Most employers long ago started encouraging employees to ditch paper checks in favor of direct deposit. Now more employers are pushing their workers to receive pay via debit cards—called paycards—that work just like ATM bank cards.
Trouble is, not all employees want to be paid that way—and the law is often on their side.
THE LAW: Federal law requires employers that wish to pay employees with paycards to provide alternatives. Those alternatives often depend on state payroll laws.
Employees must consent to paycards in California, Colorado, Delaware, Florida, Iowa, Maryland, Maine, Minnesota, Montana, Nevada, New Hampshire, New Jersey, New York, North Dakota, Oklahoma, Oregon, Texas, Utah, Vermont and West Virginia.
Employers in Arizona, Kansas, Michigan, North Carolina, Tennes-see and Virginia may mandate paycard use, with some restrictions.
WHAT’S NEW: Alarmed by reports of banking fees eating into low-wage earners’ paychecks, several U.S. senators asked the Consumer Financial Protection Bureau (CFPB) and the U.S. Department of Labor (DOL) to look into paycard practices. The result was a federal rule requiring employers to provide an alternative pay method to paycards.
Additionally, a group of employees in Pennsylvania filed a class-action suit alleging that they were forced to take their pay on paycards, thus incurring fees for accessing their wages. The suit seeks the return of those fees. Pennsylvania does not have a law specifically regulating payroll debit cards, but the fees could run afoul of the state’s payroll laws and possibly the Fair Labor Standards Act ().
The issue: Paycard fees may not be so costly that they bring employees’ pay below the minimum wage.
In the Pennsylvania case, the employees’ first over-the-counter withdrawal was free. That meant they could theoretically receive their entire net pay fee-free.
However, they weren’t made aware of other fees associated with the cards:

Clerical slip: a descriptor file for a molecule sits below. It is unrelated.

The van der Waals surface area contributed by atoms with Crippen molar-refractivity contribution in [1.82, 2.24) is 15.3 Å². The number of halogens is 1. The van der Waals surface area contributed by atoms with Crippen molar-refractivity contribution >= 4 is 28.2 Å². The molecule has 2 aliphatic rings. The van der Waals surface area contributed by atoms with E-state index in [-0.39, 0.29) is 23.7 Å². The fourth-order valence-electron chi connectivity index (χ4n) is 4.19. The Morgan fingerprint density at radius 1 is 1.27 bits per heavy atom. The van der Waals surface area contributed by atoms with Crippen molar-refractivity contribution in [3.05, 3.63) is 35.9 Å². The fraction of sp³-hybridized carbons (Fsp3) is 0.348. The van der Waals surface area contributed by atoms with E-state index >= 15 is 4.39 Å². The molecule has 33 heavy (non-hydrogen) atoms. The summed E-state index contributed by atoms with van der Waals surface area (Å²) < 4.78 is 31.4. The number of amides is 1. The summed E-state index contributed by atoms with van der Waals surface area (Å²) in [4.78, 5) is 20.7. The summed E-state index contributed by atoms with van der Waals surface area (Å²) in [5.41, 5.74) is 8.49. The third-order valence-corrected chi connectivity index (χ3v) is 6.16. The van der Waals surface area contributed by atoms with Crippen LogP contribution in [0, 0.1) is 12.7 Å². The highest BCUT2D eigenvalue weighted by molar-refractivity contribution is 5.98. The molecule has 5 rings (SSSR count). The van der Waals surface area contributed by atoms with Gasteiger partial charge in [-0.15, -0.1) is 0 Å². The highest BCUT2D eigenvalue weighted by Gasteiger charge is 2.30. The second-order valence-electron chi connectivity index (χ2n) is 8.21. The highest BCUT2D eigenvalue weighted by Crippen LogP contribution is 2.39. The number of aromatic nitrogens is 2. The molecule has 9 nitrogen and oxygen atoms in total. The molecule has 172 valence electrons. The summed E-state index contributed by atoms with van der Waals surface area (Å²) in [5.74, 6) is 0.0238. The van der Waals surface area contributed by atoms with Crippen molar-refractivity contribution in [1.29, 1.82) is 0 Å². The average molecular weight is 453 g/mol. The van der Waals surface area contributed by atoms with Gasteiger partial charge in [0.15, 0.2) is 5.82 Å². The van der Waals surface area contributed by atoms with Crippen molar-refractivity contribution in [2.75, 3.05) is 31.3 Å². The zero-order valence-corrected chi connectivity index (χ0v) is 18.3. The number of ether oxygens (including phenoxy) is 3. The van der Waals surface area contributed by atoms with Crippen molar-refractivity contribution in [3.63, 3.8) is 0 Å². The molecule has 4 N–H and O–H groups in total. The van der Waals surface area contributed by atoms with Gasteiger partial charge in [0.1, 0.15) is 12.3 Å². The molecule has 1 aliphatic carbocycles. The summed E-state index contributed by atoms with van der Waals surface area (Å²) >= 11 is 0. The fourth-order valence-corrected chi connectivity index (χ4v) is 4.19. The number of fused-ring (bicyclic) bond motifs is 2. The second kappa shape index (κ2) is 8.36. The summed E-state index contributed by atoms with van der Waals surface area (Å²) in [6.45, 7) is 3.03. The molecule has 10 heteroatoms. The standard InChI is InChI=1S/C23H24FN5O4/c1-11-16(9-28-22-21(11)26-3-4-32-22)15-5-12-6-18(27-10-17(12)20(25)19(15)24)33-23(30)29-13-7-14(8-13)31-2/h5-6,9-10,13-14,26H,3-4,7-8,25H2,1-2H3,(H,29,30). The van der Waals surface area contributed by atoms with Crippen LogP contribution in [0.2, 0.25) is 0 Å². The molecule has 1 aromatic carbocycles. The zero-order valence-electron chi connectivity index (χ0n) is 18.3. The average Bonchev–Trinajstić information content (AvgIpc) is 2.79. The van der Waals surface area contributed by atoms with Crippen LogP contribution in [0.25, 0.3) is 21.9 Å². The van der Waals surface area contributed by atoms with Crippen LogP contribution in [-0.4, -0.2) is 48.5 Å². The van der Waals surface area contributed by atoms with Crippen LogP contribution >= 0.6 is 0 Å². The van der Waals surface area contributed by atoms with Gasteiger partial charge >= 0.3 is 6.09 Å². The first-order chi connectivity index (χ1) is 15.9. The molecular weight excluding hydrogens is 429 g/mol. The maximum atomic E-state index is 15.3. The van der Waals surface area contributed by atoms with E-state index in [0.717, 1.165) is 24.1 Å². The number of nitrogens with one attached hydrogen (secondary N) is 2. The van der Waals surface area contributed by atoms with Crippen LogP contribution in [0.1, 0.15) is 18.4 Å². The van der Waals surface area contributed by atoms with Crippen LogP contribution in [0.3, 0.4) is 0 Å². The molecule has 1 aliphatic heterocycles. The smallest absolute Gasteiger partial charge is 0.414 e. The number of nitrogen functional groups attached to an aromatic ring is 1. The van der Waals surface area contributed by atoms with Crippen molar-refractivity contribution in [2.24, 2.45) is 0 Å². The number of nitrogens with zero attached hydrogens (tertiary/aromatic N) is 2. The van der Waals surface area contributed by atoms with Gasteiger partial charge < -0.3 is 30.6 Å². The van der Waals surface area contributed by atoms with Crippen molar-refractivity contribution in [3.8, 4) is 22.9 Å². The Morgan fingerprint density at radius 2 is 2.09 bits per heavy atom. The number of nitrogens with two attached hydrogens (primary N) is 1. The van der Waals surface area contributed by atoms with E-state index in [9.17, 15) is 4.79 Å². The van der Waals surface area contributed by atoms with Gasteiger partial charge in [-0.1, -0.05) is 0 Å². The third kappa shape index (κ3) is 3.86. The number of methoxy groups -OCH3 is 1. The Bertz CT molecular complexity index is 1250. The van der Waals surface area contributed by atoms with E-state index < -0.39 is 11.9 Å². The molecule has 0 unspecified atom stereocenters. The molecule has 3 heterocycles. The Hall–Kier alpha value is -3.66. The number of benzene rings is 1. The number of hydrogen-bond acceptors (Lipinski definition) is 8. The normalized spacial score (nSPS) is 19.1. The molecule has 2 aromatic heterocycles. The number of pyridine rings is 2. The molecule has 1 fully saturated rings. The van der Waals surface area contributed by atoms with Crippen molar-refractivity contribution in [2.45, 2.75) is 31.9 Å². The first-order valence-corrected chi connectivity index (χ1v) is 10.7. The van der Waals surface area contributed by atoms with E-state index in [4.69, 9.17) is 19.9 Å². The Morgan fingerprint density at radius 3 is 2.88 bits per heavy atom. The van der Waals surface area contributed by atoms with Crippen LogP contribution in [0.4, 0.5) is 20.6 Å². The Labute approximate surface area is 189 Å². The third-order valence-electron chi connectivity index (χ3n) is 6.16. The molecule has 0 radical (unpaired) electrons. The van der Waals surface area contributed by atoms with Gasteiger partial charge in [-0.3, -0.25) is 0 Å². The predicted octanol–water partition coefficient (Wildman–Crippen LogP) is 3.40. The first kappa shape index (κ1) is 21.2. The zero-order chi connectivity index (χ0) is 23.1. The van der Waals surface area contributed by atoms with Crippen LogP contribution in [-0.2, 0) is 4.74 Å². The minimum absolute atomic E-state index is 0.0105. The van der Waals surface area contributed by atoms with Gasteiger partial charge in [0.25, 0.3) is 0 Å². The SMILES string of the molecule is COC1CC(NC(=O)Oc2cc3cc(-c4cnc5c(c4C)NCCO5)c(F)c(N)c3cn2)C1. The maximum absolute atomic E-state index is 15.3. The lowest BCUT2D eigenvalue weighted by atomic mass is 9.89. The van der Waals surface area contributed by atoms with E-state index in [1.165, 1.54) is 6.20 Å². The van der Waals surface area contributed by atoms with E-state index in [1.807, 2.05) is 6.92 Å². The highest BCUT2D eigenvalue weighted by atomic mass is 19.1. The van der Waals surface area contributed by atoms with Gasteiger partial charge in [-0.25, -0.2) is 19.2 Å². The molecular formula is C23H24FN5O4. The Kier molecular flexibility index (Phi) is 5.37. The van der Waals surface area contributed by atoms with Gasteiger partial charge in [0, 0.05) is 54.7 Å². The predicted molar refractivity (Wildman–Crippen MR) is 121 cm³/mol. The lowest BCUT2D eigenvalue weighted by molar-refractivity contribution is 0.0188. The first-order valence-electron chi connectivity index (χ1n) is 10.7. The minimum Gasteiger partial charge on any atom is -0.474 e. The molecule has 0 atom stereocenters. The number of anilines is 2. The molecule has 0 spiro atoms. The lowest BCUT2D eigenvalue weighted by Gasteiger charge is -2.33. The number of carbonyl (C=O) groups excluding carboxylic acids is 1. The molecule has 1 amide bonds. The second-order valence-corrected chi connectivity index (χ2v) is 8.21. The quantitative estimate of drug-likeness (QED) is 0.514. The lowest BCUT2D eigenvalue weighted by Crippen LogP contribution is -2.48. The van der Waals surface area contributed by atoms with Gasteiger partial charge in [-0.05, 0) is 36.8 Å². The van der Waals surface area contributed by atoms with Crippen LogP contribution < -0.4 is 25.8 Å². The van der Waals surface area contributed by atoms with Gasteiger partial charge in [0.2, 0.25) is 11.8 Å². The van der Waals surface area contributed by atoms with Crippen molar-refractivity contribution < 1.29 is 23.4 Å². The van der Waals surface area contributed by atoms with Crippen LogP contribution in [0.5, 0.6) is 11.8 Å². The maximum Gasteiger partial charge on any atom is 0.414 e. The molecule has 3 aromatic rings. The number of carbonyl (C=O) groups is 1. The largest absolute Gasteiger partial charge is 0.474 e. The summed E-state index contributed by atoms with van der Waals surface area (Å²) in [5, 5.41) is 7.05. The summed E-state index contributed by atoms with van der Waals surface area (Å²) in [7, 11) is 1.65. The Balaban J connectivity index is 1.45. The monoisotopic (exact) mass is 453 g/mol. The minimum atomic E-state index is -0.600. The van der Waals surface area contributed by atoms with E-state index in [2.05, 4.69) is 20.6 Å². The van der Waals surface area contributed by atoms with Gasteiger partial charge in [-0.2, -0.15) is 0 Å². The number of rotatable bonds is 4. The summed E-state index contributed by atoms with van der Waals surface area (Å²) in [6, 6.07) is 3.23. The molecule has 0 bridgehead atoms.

- $1.50 for each ATM withdrawal
- $5 for the second and every subsequent over-the-counter withdrawal
- $1 per ATM balance inquiry
- $15 to replace a lost card
- 50¢ for each declined transaction
- $10 per check to close an account
- $10 per month inactivity fee, which applied after 90 days.
Employees claim that a manager told them that they had to activate their paycards so they could be paid. Employees were automatically enrolled in the paycard program, and weren’t offered another option, such as direct deposit or checks.
In response to the Pennsylvania lawsuit, the state of New York launched an investigation of 20 large employers. In addition, 16 senators asked the CFPB and the DOL to weigh in on the fee issue.
HOW TO COMPLY: If you have previously required employees to receive their wages through paycards, you must now offer an alternative. (Check laws in all states in which you operate to determine what options are available.)
Give employees a choice of alternative pay methods. If any fees are involved, fully disclose them to employees. If those fees ultimately reduce employee pay below the minimum wage, you may be in violation of the FLSA.
You may be able to hedge against this by advising employees to limit fees by making a few large withdrawals instead of many small ones. However, an employee who manages to incur sufficient fees to lower pay below minimum wage could still file an FLSA complaint.
Because employers are responsible for both reporting all deductions from pay and ensuring employees are paid the minimum wage, it is not clear what responsibilities employers have for monitoring the fees employees incur. Because employees incur fees after the paycheck is deposited into the paycard account, employers have no way of knowing the actual net amount the employee will receive.
Neither the CFPB nor the DOL has addressed this issue, other than to say fees may not reduce employee pay below the minimum wage.
Speak with one voice
Prepare a packet for new hires that explains all pay options, including any fees. Assure employees that they are free to choose any pay alternative, and it will not affect their employment in any way.
Train managers to always refer to the packet as the final word on payroll options. That way managers can’t contradict company payroll policy or inadvertently omit mention of fees.
Make it easy to change
Should an employee enrolled in a paycard program wish to opt out, the process should be easy. In addition, be sure not to pressure employees to keep using paycards if they have clearly decided not to.
It’s understandable why employers may be enamored of paycard systems—banks regularly offer incentives for employers to use them. But paycards are a new area of payroll law and all the rules are not yet clear. Failure to implement paycards properly could end up costing employers more in the long run and hurting employee morale.
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